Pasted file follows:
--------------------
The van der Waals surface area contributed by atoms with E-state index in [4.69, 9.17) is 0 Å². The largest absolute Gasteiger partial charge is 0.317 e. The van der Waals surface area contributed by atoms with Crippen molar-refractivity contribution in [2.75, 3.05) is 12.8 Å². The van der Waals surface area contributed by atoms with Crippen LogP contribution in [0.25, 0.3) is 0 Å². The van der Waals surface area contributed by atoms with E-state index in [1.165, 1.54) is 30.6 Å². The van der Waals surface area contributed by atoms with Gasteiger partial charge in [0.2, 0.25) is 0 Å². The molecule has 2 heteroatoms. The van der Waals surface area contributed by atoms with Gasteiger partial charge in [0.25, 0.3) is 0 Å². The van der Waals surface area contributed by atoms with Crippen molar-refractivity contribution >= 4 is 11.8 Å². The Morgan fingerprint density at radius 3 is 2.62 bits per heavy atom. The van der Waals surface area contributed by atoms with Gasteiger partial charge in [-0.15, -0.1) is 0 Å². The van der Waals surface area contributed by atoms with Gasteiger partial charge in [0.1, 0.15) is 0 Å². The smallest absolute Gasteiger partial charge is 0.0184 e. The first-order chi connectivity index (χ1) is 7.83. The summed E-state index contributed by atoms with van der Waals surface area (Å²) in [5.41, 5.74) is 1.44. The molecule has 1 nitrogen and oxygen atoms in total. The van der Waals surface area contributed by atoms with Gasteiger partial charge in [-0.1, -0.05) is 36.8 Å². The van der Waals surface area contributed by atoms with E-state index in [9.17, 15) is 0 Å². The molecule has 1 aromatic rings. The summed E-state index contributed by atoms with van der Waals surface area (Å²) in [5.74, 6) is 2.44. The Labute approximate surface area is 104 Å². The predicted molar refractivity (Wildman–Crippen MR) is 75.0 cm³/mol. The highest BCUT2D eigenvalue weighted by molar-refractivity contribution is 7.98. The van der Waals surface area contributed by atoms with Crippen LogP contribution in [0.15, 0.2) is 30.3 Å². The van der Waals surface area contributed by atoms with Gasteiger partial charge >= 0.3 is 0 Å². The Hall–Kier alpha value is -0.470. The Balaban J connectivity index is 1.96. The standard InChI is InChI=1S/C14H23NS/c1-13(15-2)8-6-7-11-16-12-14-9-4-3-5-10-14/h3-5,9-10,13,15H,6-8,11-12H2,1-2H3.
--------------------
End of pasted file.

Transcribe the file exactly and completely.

The van der Waals surface area contributed by atoms with E-state index in [4.69, 9.17) is 0 Å². The largest absolute Gasteiger partial charge is 0.317 e. The van der Waals surface area contributed by atoms with Crippen molar-refractivity contribution in [2.75, 3.05) is 12.8 Å². The van der Waals surface area contributed by atoms with Crippen LogP contribution in [0.25, 0.3) is 0 Å². The van der Waals surface area contributed by atoms with E-state index in [1.165, 1.54) is 30.6 Å². The van der Waals surface area contributed by atoms with Gasteiger partial charge in [0.2, 0.25) is 0 Å². The molecule has 2 heteroatoms. The van der Waals surface area contributed by atoms with Gasteiger partial charge in [0.25, 0.3) is 0 Å². The van der Waals surface area contributed by atoms with Crippen molar-refractivity contribution >= 4 is 11.8 Å². The Morgan fingerprint density at radius 3 is 2.62 bits per heavy atom. The van der Waals surface area contributed by atoms with Gasteiger partial charge in [-0.15, -0.1) is 0 Å². The van der Waals surface area contributed by atoms with Gasteiger partial charge in [0.1, 0.15) is 0 Å². The smallest absolute Gasteiger partial charge is 0.0184 e. The first-order chi connectivity index (χ1) is 7.83. The summed E-state index contributed by atoms with van der Waals surface area (Å²) in [5.41, 5.74) is 1.44. The molecule has 1 nitrogen and oxygen atoms in total. The van der Waals surface area contributed by atoms with Gasteiger partial charge in [-0.1, -0.05) is 36.8 Å². The van der Waals surface area contributed by atoms with E-state index in [9.17, 15) is 0 Å². The molecule has 1 aromatic rings. The summed E-state index contributed by atoms with van der Waals surface area (Å²) in [5.74, 6) is 2.44. The Labute approximate surface area is 104 Å². The predicted molar refractivity (Wildman–Crippen MR) is 75.0 cm³/mol. The highest BCUT2D eigenvalue weighted by molar-refractivity contribution is 7.98. The van der Waals surface area contributed by atoms with Crippen LogP contribution in [0.15, 0.2) is 30.3 Å². The van der Waals surface area contributed by atoms with Gasteiger partial charge >= 0.3 is 0 Å². The Hall–Kier alpha value is -0.470. The Balaban J connectivity index is 1.96. The standard InChI is InChI=1S/C14H23NS/c1-13(15-2)8-6-7-11-16-12-14-9-4-3-5-10-14/h3-5,9-10,13,15H,6-8,11-12H2,1-2H3.